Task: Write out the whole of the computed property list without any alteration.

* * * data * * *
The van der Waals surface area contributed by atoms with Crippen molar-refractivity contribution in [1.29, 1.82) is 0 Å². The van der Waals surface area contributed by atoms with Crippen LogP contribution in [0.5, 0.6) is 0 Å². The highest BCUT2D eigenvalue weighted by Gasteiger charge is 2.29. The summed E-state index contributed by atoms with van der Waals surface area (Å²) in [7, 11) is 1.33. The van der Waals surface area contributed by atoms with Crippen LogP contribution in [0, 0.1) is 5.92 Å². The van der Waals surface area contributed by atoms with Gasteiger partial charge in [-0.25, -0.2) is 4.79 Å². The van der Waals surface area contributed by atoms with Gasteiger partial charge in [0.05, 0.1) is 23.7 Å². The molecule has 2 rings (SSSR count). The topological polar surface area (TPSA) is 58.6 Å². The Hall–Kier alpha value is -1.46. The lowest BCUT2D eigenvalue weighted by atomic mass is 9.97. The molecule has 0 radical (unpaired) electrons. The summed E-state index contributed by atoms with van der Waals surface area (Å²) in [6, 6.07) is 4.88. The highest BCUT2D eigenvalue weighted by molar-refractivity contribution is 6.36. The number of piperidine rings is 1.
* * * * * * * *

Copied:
The van der Waals surface area contributed by atoms with Crippen molar-refractivity contribution in [1.29, 1.82) is 0 Å². The van der Waals surface area contributed by atoms with Crippen LogP contribution in [0.5, 0.6) is 0 Å². The highest BCUT2D eigenvalue weighted by Gasteiger charge is 2.29. The summed E-state index contributed by atoms with van der Waals surface area (Å²) in [7, 11) is 1.33. The van der Waals surface area contributed by atoms with Crippen LogP contribution in [0, 0.1) is 5.92 Å². The van der Waals surface area contributed by atoms with Gasteiger partial charge in [-0.25, -0.2) is 4.79 Å². The van der Waals surface area contributed by atoms with Gasteiger partial charge in [0.05, 0.1) is 23.7 Å². The molecule has 2 rings (SSSR count). The topological polar surface area (TPSA) is 58.6 Å². The Hall–Kier alpha value is -1.46. The lowest BCUT2D eigenvalue weighted by atomic mass is 9.97. The molecule has 0 radical (unpaired) electrons. The summed E-state index contributed by atoms with van der Waals surface area (Å²) in [6, 6.07) is 4.88. The highest BCUT2D eigenvalue weighted by molar-refractivity contribution is 6.36. The number of piperidine rings is 1.